Communication between America's first couple : how the first ladies have shaped the world through pillow talk


Although the house that sits at 1600 Pennsylvania Ave in Washington, DC has had numerous books written about it and its occupants, the President of the United States and the First Lady, there is very little research to be found on the marriage of the two individuals who reside in the White House and, together, sit at the pinnacle of political power. Many argue the Vice-President is second-in-command, but when you think about it, spouses confess and mull over ideas with one another and may never speak to anyone else about those ideas in such an intimate setting. The marriage created by the interpersonal communication between the President and his wife can expose many elements to decision-making, the level of the First Lady's influence over her husband, and the level of respect each has for the sacredness of the traditional institution of marriage. Miss Hayes has researched the marriages and lives of five First Couples (John and Abigail Adams, Franklin and Eleanor Roosevelt, Ronald and Nancy Reagan, Bill and Hillary Clinton, and George W. and Laura Bush) and the marital and family communication styles between the two spouses within the marriage. Those two individuals who occupy the residency of the White House are America's First Couple and the marriage the two create before their arrival in the nation's capital is a crucial element that should play a part in every American's decision before casting his or her vote for the presidency.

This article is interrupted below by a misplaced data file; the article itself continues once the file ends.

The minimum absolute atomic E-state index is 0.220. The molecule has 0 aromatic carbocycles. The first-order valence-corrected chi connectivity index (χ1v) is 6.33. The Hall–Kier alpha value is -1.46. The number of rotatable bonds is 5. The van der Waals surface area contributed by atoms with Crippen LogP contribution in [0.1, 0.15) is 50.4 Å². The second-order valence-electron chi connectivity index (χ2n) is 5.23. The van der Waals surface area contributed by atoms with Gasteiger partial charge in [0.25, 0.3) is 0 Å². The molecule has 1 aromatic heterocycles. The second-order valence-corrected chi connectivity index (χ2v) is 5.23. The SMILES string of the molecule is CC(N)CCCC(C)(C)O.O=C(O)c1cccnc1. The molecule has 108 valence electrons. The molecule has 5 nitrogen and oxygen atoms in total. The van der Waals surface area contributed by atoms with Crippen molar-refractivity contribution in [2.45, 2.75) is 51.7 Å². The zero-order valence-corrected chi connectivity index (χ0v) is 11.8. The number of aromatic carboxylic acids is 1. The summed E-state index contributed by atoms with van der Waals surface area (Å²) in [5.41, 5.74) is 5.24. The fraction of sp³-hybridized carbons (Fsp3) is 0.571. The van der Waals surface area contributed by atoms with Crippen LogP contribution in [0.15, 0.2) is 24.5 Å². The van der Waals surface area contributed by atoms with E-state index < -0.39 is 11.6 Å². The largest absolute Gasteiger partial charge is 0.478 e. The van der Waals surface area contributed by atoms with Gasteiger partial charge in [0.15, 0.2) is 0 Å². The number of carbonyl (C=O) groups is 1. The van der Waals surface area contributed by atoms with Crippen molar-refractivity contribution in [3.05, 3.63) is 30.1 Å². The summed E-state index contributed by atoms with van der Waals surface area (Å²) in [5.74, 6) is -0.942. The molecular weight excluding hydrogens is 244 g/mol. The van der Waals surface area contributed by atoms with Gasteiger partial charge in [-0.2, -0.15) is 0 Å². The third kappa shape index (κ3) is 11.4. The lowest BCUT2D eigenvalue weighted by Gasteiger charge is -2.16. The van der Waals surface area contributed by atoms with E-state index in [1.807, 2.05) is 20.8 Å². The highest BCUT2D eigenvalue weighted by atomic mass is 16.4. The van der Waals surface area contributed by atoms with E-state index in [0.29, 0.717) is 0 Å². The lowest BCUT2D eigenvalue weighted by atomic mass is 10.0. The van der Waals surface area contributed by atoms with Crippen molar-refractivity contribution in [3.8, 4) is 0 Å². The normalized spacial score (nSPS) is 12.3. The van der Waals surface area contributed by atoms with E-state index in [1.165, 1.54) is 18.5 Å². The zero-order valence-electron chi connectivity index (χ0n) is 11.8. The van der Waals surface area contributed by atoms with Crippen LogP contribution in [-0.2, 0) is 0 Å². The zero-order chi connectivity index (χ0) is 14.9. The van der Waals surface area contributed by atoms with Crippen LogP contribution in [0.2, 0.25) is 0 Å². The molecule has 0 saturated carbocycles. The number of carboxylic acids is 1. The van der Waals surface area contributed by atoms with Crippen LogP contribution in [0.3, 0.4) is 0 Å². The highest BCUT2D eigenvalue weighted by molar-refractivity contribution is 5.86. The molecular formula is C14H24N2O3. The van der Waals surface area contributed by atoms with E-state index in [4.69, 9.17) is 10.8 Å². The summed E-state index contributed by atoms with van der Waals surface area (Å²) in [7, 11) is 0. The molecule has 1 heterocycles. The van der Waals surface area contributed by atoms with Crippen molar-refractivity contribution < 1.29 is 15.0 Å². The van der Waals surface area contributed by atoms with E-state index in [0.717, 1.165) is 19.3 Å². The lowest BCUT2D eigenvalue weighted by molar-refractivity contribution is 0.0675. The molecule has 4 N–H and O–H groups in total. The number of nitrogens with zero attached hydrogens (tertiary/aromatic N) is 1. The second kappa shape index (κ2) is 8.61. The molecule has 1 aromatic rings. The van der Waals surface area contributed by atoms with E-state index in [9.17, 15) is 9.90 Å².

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Thesis Completion





Weger, Harry


Bachelor of Arts (B.A.)


College of Sciences

Degree Program

Interpersonal/Organizational Communication


Dissertations, Academic -- Sciences, Nicholson School of Communication;Sciences, Nicholson School of Communication -- Dissertations, Academic







Access Status

Open Access

Length of Campus-only Access


Document Type

Honors in the Major Thesis

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